In the Bhagavad Gita, the core text of the Hindu religion there’s a passage of the conversation between Krisha and Arjuna that says, “Self-posessed, resolute act without any thought of results, open to success or failure. This equanimity is yoga.” When we resist surrendering to the the whole of which we are just a part, we become frustrated, myopic and unfulfilled.
I often have to remind my students as well as myself to let go of ‘achieving’ a certain pose and rather embrace the process of yoga — let it unfold in real time not head space. And, we can say this about much more than yoga. Think about work, for example. Sure the sense of accomplishment is great when you’ve completed a big project, but it’s the journey itself that makes the result rewarding.
Surrender to God brings perfection in samadhi — Yoga Sutras
When you go on a peaceful hike through the woods, it’s the hike itself that is so awesome, not the end. And, if you love roller coasters, it’s the swooping up and down, and speeding around the curves of the tracks that rock your world, not stepping off the ride.
“…if we concentrate more on the quality of our steps along the way than on the goal itself, then we also avoid being disappointed if we perhaps cannot attain the exact goal that we had set for ourselves. Paying more attention to the spirit in which we act and looking less to the results our actions may bring us – this is the meaning of isvarapranidhana.” ~ TKV Desikachar, Heart of Yoga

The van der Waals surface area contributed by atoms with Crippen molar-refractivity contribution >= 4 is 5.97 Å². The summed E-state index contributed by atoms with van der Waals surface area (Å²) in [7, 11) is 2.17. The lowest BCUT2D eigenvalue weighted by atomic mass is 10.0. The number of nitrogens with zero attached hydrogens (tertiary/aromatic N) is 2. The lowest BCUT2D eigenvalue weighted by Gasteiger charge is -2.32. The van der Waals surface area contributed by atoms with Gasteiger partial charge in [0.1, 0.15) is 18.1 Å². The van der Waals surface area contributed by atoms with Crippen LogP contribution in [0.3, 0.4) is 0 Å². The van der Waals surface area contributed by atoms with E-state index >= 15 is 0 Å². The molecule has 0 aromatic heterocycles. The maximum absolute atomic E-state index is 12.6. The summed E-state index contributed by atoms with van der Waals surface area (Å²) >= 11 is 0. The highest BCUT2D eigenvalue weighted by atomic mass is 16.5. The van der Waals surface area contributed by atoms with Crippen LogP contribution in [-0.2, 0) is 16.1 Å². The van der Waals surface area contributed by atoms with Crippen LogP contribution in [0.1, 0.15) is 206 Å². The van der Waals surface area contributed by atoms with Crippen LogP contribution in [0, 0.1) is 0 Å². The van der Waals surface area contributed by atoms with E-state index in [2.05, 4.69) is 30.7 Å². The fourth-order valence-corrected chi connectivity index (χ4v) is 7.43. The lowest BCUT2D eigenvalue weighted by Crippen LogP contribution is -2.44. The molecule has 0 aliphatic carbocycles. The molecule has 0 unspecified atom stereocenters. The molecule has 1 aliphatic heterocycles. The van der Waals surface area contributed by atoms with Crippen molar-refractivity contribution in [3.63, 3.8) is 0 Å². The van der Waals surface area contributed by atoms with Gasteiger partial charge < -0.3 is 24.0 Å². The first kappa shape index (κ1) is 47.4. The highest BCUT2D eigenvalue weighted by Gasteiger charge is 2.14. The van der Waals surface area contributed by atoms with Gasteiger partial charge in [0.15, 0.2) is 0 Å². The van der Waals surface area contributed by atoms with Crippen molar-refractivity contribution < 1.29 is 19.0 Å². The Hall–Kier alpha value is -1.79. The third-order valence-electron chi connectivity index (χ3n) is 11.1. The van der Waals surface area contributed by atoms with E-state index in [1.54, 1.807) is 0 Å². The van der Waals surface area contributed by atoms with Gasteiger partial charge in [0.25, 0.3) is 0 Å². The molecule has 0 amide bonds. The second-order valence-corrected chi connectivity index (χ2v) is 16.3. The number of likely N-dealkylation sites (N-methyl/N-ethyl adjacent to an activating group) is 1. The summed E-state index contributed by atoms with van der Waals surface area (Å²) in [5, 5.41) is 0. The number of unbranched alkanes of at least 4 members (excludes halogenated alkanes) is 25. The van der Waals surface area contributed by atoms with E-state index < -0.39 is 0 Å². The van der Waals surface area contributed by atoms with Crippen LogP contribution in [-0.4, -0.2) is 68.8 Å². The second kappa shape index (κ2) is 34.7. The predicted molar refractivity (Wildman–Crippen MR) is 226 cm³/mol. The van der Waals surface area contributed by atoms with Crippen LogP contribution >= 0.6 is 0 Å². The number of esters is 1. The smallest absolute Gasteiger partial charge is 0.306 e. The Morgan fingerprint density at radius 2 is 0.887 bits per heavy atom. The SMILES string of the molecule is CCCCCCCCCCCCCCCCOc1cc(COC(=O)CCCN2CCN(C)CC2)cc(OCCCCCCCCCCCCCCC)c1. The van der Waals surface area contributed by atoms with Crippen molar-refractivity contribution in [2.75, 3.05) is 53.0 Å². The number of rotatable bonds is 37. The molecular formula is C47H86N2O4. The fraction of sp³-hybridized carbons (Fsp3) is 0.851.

As a teacher, I try not to be too predictable in my teachings because I don’t want my students’ practice to become rote. As a yogi, I try to relish in the poses between the poses. Instead of seeing the dive into a forward fold as a means to an end, I just try to enjoy the whole ride down. I learned this from brilliant yoga teachers before me whose words resonate and remind me to ‘let go’ with each Trikonasana (triangle pose) or Kapotasana (pigeon pose). This is not to say that we shouldn’t bring intention to our actions, but the intention should be within the consciousness of the doing — the act itself.
The nature of the universe is such that the ends can never justify the means. On the contrary, the means always determine the end. — Aldous Huxley
Here’s an exercise in surrender to try:
- Come seated in a comfortable position and breathe
- Notice the breath flowing in and out
- Embrace the spaces between the breath and settle in
- Bring your hands to your heart in prayer position
- Set the intention to surrender to the moment, to let go of result
- Press your hands away from you and open them
- Release your intention into the universe; relinquish control and surrender
Enjoy each one of your actions and journeys throughout your day, without concern with where you’ll end up.
- Your Charmed Yogi
- Effort vs. surrender: Yoga’s tug of war
- Please return your seat to its upright soulful position
- Expectation = Disappointment